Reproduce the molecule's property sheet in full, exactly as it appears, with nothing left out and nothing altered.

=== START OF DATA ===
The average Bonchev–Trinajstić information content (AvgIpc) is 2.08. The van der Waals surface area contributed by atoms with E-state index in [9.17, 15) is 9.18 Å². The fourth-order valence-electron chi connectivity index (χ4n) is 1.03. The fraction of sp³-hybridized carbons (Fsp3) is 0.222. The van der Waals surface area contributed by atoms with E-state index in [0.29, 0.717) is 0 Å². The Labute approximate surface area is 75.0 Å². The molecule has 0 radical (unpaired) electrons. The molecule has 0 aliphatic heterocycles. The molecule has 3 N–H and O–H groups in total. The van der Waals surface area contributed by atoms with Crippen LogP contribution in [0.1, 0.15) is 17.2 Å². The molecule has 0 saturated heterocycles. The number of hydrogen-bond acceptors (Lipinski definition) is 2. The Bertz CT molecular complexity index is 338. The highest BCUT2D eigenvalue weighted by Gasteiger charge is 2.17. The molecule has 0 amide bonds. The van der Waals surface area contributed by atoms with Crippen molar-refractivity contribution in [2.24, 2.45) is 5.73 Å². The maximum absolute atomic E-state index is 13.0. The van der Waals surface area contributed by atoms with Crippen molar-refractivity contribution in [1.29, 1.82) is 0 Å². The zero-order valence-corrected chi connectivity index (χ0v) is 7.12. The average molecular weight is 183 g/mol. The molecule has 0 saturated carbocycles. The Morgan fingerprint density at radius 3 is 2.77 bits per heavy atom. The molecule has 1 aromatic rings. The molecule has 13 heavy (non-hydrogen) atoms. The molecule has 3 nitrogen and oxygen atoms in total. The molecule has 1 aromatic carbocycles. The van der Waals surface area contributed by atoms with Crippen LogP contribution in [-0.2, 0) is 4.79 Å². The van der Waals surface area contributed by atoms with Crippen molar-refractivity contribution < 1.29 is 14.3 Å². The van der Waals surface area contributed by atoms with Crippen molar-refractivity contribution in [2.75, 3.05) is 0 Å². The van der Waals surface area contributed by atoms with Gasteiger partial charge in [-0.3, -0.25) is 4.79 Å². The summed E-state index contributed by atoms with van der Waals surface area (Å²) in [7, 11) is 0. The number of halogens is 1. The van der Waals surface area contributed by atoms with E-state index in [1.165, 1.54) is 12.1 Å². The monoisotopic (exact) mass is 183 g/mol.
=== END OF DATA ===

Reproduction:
The average Bonchev–Trinajstić information content (AvgIpc) is 2.08. The van der Waals surface area contributed by atoms with E-state index in [9.17, 15) is 9.18 Å². The fourth-order valence-electron chi connectivity index (χ4n) is 1.03. The fraction of sp³-hybridized carbons (Fsp3) is 0.222. The van der Waals surface area contributed by atoms with E-state index in [0.29, 0.717) is 0 Å². The Labute approximate surface area is 75.0 Å². The molecule has 0 radical (unpaired) electrons. The molecule has 0 aliphatic heterocycles. The molecule has 3 N–H and O–H groups in total. The van der Waals surface area contributed by atoms with Crippen LogP contribution in [0.1, 0.15) is 17.2 Å². The molecule has 0 saturated heterocycles. The number of hydrogen-bond acceptors (Lipinski definition) is 2. The Bertz CT molecular complexity index is 338. The highest BCUT2D eigenvalue weighted by Gasteiger charge is 2.17. The molecule has 0 amide bonds. The van der Waals surface area contributed by atoms with Crippen molar-refractivity contribution in [2.24, 2.45) is 5.73 Å². The maximum absolute atomic E-state index is 13.0. The van der Waals surface area contributed by atoms with Crippen molar-refractivity contribution in [1.29, 1.82) is 0 Å². The zero-order valence-corrected chi connectivity index (χ0v) is 7.12. The average molecular weight is 183 g/mol. The molecule has 0 saturated carbocycles. The Morgan fingerprint density at radius 3 is 2.77 bits per heavy atom. The molecule has 1 aromatic rings. The molecule has 13 heavy (non-hydrogen) atoms. The molecule has 3 nitrogen and oxygen atoms in total. The molecule has 1 aromatic carbocycles. The van der Waals surface area contributed by atoms with Crippen LogP contribution in [-0.2, 0) is 4.79 Å². The van der Waals surface area contributed by atoms with Crippen molar-refractivity contribution < 1.29 is 14.3 Å². The van der Waals surface area contributed by atoms with Crippen molar-refractivity contribution in [2.75, 3.05) is 0 Å². The van der Waals surface area contributed by atoms with Gasteiger partial charge in [-0.3, -0.25) is 4.79 Å². The summed E-state index contributed by atoms with van der Waals surface area (Å²) in [7, 11) is 0. The number of halogens is 1. The van der Waals surface area contributed by atoms with E-state index in [1.165, 1.54) is 12.1 Å². The monoisotopic (exact) mass is 183 g/mol.